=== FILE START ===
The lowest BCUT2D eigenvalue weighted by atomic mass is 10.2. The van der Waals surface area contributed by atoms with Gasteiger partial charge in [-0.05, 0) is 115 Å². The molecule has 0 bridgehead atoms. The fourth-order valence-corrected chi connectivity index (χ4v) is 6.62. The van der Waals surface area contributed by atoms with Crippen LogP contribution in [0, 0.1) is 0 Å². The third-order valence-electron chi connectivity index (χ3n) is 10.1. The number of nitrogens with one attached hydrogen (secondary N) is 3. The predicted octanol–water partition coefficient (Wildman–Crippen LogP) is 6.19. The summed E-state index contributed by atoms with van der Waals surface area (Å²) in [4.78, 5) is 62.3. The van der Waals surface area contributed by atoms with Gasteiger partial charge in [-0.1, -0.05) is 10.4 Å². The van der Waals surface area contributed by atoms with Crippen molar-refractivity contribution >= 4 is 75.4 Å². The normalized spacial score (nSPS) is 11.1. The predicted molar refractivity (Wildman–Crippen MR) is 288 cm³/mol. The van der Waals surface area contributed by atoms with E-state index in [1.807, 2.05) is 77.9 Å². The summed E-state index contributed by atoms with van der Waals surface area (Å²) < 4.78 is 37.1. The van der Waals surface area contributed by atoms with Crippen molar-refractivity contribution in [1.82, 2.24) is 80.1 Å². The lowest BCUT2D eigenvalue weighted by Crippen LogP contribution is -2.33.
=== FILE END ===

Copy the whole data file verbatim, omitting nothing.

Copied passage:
The lowest BCUT2D eigenvalue weighted by atomic mass is 10.2. The van der Waals surface area contributed by atoms with Gasteiger partial charge in [-0.05, 0) is 115 Å². The molecule has 0 bridgehead atoms. The fourth-order valence-corrected chi connectivity index (χ4v) is 6.62. The van der Waals surface area contributed by atoms with Crippen LogP contribution in [0, 0.1) is 0 Å². The third-order valence-electron chi connectivity index (χ3n) is 10.1. The number of nitrogens with one attached hydrogen (secondary N) is 3. The predicted octanol–water partition coefficient (Wildman–Crippen LogP) is 6.19. The summed E-state index contributed by atoms with van der Waals surface area (Å²) in [4.78, 5) is 62.3. The van der Waals surface area contributed by atoms with Gasteiger partial charge in [-0.1, -0.05) is 10.4 Å². The van der Waals surface area contributed by atoms with Crippen molar-refractivity contribution >= 4 is 75.4 Å². The normalized spacial score (nSPS) is 11.1. The predicted molar refractivity (Wildman–Crippen MR) is 288 cm³/mol. The van der Waals surface area contributed by atoms with E-state index in [1.807, 2.05) is 77.9 Å². The summed E-state index contributed by atoms with van der Waals surface area (Å²) < 4.78 is 37.1. The van der Waals surface area contributed by atoms with Crippen molar-refractivity contribution in [1.82, 2.24) is 80.1 Å². The lowest BCUT2D eigenvalue weighted by Crippen LogP contribution is -2.33.